The weeks go by, the fourth, the fifth,
And normalcy’s become a myth.
I want to hug, I want to hold,
I want this deadly scourge controlled.
I want to walk amidst a crowd.
I want to lift this morbid shroud.
I sit, sequestered in my home,
And yearn to mingle, travel, roam.
My energy is out of whack —
I want my normal problems back.
Info: Mike D (a fan) wrote, “Some really heavy, thick riffs. Almost sludge metal sounding. They combine pop hooks with that and change gears a lot. Slow to very loud. Lots of indie girls rocking hard. Favorite track: ‘Boring Girls.’”
Price: $10 for six-track album; individual tracks cannot be purchased separately
• Garth Brooks goes to great lengths to keep his concerts exciting. Near the end of a long tour that tired out pretty much everyone except the fans, Mr. Brooks livened things up by offering $500 to any band member who could knock him down that night. A band member asked what that meant: “Impress you with a guitar lick or ….” Mr. Brooks replied, “No, I meant physically knock me flat on my butt.” That night, all the band members tried to knock him flat on his butt, to the delight of Mr. Brooks — and his fans, who that night happened to be Canadian. During the final song, the entire band rushed him and knocked him flat on his butt — and split the $500.
• While Johnny Cash was attending Dyess High School, Charlie and Ira Louvin — aka the Louvin Brothers — performed there. Johnny arrived two hours early, and he saw his heroes arrive. Charlie even spoke to him — to ask where was the bathroom. Johnny saw Charlie eating soda crackers — and thereafter Johnny ate soda crackers. The concert was fantastic, and when the Louvin Brothers drove away in their limousine, Charlie even waved to Johnny. It was a magical night.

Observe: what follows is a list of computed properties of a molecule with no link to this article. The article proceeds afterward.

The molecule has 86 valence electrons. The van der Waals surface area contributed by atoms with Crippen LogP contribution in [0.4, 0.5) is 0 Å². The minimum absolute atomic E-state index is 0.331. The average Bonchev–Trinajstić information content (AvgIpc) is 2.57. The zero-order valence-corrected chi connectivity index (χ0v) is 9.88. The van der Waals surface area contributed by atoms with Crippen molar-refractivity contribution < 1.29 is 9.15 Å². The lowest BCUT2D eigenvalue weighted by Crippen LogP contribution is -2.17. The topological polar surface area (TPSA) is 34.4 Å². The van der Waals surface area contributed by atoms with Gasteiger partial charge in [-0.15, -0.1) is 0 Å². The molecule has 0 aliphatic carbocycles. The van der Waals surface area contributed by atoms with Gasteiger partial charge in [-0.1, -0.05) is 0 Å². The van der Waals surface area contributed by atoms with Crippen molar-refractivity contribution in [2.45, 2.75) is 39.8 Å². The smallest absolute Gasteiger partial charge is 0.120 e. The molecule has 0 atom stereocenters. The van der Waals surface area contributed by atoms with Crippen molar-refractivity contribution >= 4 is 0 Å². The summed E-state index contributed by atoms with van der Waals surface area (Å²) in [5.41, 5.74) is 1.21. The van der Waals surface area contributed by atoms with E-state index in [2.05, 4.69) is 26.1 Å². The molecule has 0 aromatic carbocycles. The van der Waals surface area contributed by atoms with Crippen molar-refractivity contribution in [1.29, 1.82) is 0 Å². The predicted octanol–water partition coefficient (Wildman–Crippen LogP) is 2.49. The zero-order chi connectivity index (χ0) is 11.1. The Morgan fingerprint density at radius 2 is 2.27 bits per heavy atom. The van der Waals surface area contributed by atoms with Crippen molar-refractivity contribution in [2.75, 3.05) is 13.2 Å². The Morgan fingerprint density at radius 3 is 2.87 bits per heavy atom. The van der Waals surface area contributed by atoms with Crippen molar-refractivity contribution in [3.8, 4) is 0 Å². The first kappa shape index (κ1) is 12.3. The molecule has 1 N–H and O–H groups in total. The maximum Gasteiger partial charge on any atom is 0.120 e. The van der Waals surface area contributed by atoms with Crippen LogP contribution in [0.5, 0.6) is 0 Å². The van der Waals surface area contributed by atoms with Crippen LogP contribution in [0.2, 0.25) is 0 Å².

• In 1980, the parents of Plácido Domingo celebrated their 40th anniversary. He invited them to attend Mass with him in a church in Mexico City, and when they arrived they found many friends and relatives there, as well as a symphony orchestra, which provided the music as their famous son sang for them.
• Vladimir de Pachmann, a classical pianist, enjoyed performing a joke on stage. He would walk on stage, sit on a stool that was too low, then call for a book to sit on. He would then sit on the book, grimace, stand up, tear out one page from the book, sit down on the book again, smile, and begin playing.
• When giving a concert, Russian bass Feodor Chaliapin used to give the audience a long numbered list of songs. He would look at the list during the concert, decide what to sing next, then announce the number of the song to his audience. (His accompanist must have carried around a huge pile of sheet music!)
• During his career, African-American actor/singer Paul Robeson frequently entertained audiences by singing spirituals such as “Swing Low, Sweet Chariot.” Early in his career, he sang a concert of 16 spirituals in Greenwich Village — then he sang 16 more spirituals as encores.
• Singer-songwriter Baby Dee wrote and recorded a song titled “The Dance of Diminishing Possibilities,” which is described by celebrity interviewer Len Righi as “a Bowiesque cabaret number [that] uses a smashed piano as a metaphor for love let loose and the possibility of rebirth.” In the song, a couple of friends smash a keyboard with an axe on a sidewalk. Bobby Slot and Freddy Weiss, the friends in the song, are real; they were neighbors of Baby Dee when she was young and living in Cleveland, and they really did use an ax to smash a keyboard on a sidewalk. Baby Dee says, “They were bums, guys in their 30s, dumb and harmless,” she says. “They really wanted not to have a piano. That was their dream. So the whole neighborhood got together to make their dream come true.”
• Avant garde composer John Cage once created a music piece titled 4’33” in which the pianist sat at a piano for exactly four minutes and 33 seconds without playing a note. The music consisted of the sounds that the audience heard while the pianist was not playing.